Please Note: Janet, Janet & Suggs is only providing information and not handling Prevagen cases. Contact the FDA about any concerns.
Class-Action Lawsuit Filed Against “Memory Supplement” Marketers
In January, 2015, a class-action suit was against Quincy Bioscience (QB) LLC the manufacturer of Prevagen. The company claims that the product works by re-supplying memory-related proteins that decline as people age. The lawsuit charges:
- The product cannot work as advertised because its only purported active ingredient, apoaequorin (a protein), is completely destroyed by the digestive system and transformed into common amino acids no different than those derived from other common food products.
- The amount of amino acids Prevagen adds to the user’s intake are trivial in comparison to normal dietary intake
- Claims that clinical tests demonstrate that Prevagen will improve memory and support healthy brain function, sharper mind, and clearer thinking are false. (Note: QB’s “clinical trials” were conducted in-house and did not have independent verification.)
- Studies touted in Prevagen’s marketing campaign “if they exist at all, are, on their face, so seriously flawed that they demonstrate nothing regarding Prevagen.”
FDA Announces Investigation of Prevagen (April 2012)
A supplement called Prevagen, which has helped propel its manufacturer, Quincy Bioscience, into the ranks of fastest-growing companies in the U.S., shows evidence of serious side-effects and should be marketed and regulated as a drug, says the U.S. Food and Drug Administration.
Anyone taking Prevagen should check with their doctor in light of the FDA’s disclosures about this so called “brain vitamin.”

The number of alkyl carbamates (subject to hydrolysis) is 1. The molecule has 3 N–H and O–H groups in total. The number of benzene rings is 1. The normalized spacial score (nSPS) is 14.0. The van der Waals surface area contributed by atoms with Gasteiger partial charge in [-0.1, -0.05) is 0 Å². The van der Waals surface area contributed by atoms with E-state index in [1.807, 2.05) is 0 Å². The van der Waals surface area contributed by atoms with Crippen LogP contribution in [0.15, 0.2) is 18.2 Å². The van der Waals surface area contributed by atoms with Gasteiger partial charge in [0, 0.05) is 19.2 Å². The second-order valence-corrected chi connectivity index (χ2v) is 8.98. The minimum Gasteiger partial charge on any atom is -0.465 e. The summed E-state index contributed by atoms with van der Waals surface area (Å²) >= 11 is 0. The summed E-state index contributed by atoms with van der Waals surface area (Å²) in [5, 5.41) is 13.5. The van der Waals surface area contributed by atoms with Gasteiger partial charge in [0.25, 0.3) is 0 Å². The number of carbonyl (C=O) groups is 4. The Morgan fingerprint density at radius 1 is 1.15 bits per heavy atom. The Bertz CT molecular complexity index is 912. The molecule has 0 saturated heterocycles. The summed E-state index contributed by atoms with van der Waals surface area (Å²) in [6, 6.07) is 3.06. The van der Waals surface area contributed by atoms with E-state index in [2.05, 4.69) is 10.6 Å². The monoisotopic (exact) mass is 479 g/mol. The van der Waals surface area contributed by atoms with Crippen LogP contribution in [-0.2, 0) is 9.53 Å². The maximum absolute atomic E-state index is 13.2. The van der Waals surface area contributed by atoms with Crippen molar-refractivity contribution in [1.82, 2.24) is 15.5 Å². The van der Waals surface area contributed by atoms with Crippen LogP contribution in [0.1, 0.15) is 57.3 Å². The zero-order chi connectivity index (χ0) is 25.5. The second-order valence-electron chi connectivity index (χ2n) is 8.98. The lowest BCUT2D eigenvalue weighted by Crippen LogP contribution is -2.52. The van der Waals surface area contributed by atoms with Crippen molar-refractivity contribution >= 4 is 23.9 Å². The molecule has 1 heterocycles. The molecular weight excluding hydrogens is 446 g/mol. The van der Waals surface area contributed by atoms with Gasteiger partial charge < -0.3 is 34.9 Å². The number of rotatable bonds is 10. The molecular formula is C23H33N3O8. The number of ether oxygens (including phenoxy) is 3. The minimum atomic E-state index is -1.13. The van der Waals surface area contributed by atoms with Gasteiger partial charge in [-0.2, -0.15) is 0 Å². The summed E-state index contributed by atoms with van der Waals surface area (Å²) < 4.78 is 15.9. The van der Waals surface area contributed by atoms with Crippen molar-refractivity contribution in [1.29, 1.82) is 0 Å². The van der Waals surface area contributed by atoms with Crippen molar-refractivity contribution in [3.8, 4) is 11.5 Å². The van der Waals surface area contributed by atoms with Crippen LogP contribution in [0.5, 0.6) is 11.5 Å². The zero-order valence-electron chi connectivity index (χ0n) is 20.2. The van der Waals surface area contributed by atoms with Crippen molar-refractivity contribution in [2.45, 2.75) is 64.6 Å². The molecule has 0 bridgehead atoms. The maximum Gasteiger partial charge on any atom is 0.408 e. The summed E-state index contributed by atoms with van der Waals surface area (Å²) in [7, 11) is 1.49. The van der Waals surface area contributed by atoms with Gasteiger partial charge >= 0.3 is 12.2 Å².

Side Effects Reported, Then Ignored
In a warning letter, the FDA accused the company of not reporting to the government “adverse events like seizures, strokes, and worsening symptoms of multiple sclerosis that had been reported to your firm as being associated with the use of Prevagen products.” Reports about the supplement to the company have also included chest pain, tremors, fainting and other serious symptoms, the FDA says.
In fact, the company received more than 1,000 incidents and product complaints about Prevagen between May 2008 and December 1, 2011, and only investigated or reported two events, the letter says.
The FDA is waiting for the company’s response. It could seek legal action to halt the manufacture and marketing of Prevagen.
So-Called “Brain Vitamin” is Actually a Drug
“Prevagen” is hyped as a “brain vitamin” that can dramatically improve such things as learning, short-term memory and word recall. It is sold through major retailers, including CVS Pharmacy and Walgreens. The company’s website says Prevagen does not carry any serious side-effects.
The ingredient in Prevagen is apoaequorin, which is found in a certain kind of jellyfish. But because the company manufactures a synthetic form of apoaequorin, the supplement is a drug, the FDA says. As a drug, the company must perform studies to show it is both effective and safe, and the company must follow drug labeling and marketing regulations.
This is another example of the blurry line between supplements and drugs and how consumers can get caught in the middle. The supplements industry makes a fortune through exaggerated or false promises. Clearly, the safety of Prevagen needs to be proven before it is offered to the public and should be sold as a drug, not a vitamin.